As the healthcare industry faces increasing staff shortages, compliance demands, increased demand for services and pressure to keep up with technological innovations, many providers are overwhelmed with the burden of navigating massive amounts of health data. Fortunately, technology can be used to streamline data collection and provide relevant information that helps providers make informed decisions at the point of care.
At NatCon22, the largest conference on mental health and addiction treatment, behavioral health leaders Michelle Patriquin of the Menninger Clinic and Danny Gladden of Cerner discussed the role of data in helping behavioral health organizations to deliver effective care, maintain compliance, and inform advocacy and policy. Here are three key points from their conversation.
- 1. Data can improve behavioral health treatment, outcomes
- 2. Data can strengthen suicide prevention efforts
- 3. Data can help organizations address the social determinants of health
Actionable behavioral health data can be a game-changer for patient outcomes. Standardized tools are essential to help clinicians monitor data progression or regression during an intervention or an episode of care. When data is connected, accessible, and easy to digest, patients can be more active in their health and wellbeing, and providers can personalize treatment to drive specific outcomes.
“In mental health care, data seems so far removed from the wonderful experience with the patient. At the Menninger Clinic, we use data to help at all levels, including the patient level. We use a variety of self-report tools and measures on things like psychological flexibility, emotional regulation, and symptoms over time, and then use that data on a weekly basis as part of their care. – Michelle Patriquin, MD
Unfortunately, the number of deaths by suicide is extremely high after discharge from psychiatric hospitals. The Menninger Clinic examined the relationship between all suicide outcomes in people admitted to hospital: ideation, attempt, and death. Inpatient psychiatric facilities can help combat this troubling issue by using technology to be more proactive in measuring outcomes. For example, every 90 days, behavioral health organizations screen one million net new patients using the Columbia Suicide Severity Rating Scale (C-SSRS), an assessment tool that assesses suicidal ideation and behavior in the Cerner electronic health record. Additionally, Menninger Clinic researchers measure data to predict suicide risk and help clinicians provide meaningful, evidence-based care.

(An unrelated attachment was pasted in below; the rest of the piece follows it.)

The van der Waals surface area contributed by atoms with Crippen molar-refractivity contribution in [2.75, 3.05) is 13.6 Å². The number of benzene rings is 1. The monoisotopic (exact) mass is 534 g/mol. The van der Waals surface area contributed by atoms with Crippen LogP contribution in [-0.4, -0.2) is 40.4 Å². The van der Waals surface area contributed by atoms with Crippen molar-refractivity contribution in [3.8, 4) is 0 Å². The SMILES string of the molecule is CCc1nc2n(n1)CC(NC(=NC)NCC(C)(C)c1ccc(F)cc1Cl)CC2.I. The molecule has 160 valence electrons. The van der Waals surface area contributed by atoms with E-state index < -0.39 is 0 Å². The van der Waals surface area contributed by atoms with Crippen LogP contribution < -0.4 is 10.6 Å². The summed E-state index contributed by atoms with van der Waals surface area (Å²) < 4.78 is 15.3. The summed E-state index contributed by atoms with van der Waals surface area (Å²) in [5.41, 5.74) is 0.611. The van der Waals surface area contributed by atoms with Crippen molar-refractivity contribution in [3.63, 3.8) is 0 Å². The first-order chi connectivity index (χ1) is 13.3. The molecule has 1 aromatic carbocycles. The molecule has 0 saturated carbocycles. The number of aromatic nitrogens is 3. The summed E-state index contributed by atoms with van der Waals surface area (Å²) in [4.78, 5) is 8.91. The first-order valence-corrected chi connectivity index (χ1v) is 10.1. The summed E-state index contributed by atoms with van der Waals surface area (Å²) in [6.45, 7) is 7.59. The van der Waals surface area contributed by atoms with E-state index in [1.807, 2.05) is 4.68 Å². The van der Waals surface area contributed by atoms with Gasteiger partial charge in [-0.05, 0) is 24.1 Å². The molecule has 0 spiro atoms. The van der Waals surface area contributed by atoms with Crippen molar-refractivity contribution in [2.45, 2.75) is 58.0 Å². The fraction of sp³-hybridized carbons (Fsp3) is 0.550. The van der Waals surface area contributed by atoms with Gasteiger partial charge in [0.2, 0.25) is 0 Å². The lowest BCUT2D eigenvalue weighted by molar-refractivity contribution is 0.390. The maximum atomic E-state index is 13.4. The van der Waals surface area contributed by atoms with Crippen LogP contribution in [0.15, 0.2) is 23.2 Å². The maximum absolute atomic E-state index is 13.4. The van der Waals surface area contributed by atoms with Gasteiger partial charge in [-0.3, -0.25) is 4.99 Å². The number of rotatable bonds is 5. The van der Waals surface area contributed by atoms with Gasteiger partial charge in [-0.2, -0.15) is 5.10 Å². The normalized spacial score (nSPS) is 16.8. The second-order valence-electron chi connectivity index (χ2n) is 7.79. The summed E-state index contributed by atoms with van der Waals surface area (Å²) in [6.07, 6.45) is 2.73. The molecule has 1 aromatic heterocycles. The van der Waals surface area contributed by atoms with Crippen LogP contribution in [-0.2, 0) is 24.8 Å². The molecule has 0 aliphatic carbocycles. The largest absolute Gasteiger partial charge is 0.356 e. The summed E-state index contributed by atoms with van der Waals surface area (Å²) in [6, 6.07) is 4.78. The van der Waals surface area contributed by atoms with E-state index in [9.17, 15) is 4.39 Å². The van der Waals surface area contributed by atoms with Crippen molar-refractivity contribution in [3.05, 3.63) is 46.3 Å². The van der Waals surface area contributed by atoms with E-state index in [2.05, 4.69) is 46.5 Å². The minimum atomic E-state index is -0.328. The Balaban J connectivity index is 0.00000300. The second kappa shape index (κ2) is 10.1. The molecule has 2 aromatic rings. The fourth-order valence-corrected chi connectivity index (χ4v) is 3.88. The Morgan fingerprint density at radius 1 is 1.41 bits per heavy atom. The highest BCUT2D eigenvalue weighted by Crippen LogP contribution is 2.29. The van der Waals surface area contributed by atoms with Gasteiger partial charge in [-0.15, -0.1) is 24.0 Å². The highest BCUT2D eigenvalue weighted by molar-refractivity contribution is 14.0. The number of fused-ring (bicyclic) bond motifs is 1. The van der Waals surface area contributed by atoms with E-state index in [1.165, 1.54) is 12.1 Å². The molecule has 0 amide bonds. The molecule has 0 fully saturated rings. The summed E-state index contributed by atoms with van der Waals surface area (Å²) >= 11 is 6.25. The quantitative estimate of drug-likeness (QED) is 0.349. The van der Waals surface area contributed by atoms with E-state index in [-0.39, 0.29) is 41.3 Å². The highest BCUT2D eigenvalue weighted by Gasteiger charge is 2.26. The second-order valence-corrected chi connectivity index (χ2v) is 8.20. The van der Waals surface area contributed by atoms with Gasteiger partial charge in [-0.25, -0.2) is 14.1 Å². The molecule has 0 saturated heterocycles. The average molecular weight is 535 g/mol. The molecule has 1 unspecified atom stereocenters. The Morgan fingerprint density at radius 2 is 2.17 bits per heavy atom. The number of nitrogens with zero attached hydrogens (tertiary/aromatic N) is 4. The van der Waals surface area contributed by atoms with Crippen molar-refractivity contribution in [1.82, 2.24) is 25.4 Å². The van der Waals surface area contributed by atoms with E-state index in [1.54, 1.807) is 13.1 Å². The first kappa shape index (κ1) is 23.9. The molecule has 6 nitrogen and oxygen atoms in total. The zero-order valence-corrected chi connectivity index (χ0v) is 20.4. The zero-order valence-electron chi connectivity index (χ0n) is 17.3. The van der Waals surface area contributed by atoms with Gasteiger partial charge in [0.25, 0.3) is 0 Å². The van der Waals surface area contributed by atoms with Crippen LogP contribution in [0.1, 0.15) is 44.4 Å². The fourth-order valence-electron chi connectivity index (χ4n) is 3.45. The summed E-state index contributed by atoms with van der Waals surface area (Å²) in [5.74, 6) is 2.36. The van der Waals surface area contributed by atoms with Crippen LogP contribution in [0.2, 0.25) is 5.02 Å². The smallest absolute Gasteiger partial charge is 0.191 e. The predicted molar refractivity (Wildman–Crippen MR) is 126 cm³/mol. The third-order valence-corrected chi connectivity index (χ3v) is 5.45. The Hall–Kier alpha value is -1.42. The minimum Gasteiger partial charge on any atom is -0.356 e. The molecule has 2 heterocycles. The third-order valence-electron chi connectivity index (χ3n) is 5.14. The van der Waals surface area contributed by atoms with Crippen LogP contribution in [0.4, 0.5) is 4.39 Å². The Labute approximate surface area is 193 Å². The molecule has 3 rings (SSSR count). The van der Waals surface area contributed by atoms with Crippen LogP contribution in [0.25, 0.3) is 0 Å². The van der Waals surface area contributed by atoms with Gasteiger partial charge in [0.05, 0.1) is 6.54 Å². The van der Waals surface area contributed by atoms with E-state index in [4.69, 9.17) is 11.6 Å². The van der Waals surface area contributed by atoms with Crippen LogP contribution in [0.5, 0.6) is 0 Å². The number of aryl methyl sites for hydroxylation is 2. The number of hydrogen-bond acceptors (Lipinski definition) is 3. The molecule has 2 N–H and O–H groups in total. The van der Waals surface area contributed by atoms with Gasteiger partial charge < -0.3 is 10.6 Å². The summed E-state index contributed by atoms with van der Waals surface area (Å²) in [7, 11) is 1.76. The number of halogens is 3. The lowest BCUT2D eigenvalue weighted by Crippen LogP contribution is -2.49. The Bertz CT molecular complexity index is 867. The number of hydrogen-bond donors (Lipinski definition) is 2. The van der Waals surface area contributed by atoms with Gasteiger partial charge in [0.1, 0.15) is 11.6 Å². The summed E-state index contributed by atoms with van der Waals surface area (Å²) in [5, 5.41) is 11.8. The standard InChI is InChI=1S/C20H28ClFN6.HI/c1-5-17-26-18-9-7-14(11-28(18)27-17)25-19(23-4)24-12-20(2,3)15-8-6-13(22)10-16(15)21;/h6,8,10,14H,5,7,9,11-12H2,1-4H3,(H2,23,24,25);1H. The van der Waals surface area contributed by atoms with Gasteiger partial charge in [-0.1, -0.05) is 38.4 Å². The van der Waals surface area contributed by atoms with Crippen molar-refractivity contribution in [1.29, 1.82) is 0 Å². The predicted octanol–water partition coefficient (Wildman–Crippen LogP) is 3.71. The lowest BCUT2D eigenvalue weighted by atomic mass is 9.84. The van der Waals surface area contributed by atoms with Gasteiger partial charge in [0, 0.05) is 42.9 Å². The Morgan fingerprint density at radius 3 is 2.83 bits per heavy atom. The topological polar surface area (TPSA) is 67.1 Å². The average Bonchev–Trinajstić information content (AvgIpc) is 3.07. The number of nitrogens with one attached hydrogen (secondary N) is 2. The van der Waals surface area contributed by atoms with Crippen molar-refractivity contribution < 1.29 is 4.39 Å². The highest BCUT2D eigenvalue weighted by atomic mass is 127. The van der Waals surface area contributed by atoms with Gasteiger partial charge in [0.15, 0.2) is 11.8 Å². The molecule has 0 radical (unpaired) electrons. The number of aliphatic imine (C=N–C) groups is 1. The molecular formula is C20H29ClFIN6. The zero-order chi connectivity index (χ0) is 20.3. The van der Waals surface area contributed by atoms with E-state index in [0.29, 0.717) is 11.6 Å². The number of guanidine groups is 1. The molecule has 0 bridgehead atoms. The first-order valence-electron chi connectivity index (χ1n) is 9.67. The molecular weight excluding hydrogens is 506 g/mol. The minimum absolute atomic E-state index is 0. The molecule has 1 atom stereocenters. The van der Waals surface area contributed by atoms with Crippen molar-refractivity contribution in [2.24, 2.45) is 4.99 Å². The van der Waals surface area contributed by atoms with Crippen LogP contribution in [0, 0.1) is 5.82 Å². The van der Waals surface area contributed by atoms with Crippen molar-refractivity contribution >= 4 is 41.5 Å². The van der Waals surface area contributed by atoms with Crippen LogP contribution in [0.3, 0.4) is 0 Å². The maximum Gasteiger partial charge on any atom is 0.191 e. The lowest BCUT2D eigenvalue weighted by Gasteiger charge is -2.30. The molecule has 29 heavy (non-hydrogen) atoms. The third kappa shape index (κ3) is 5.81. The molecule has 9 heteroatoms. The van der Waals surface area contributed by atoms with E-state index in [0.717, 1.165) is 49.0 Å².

“On the road to zero suicide, we need to standardize suicide assessment. Integrated behavioral health solutions can help make this possible by connecting behavioral health venues to primary care, acute care, medicine-surgery, to oncology and all specialties around the world.” –Danny Gladen
Social determinants, such as access and quality of health care, environment, economic stability, access and quality of education, and social and community context are a critical component of actual interventions. In fact, 10% to 20% of health outcomes are related to medical interventions – the remaining 80% to 90% are related to where people are born, live, learn, work, play, worship and age. . When talking about mental health and addiction, we need to tell the story of a whole person, from primary care to acute health to behavioral health, with health equity as the driving force.
Many health officials have access to valuable data that can impact programs and services for the most vulnerable communities. Our industry has a responsibility to use data to advocate at the local, state, and federal levels for equity and improved quality of life for the people we serve.
“It is our responsibility in this area to constantly advocate for the most vulnerable in our communities, not only so that others feel the same level of excitement and enthusiasm, but also to understand the need to fully fund our programs. and services and to ensure that we represent not only equal access, but also equity in health for all those we serve.” –Danny Gladen
Cerner Integrated Behavioral Health™ uses data-driven preventative solutions and services to help providers deliver high-quality, personalized care to people in need. Learn more.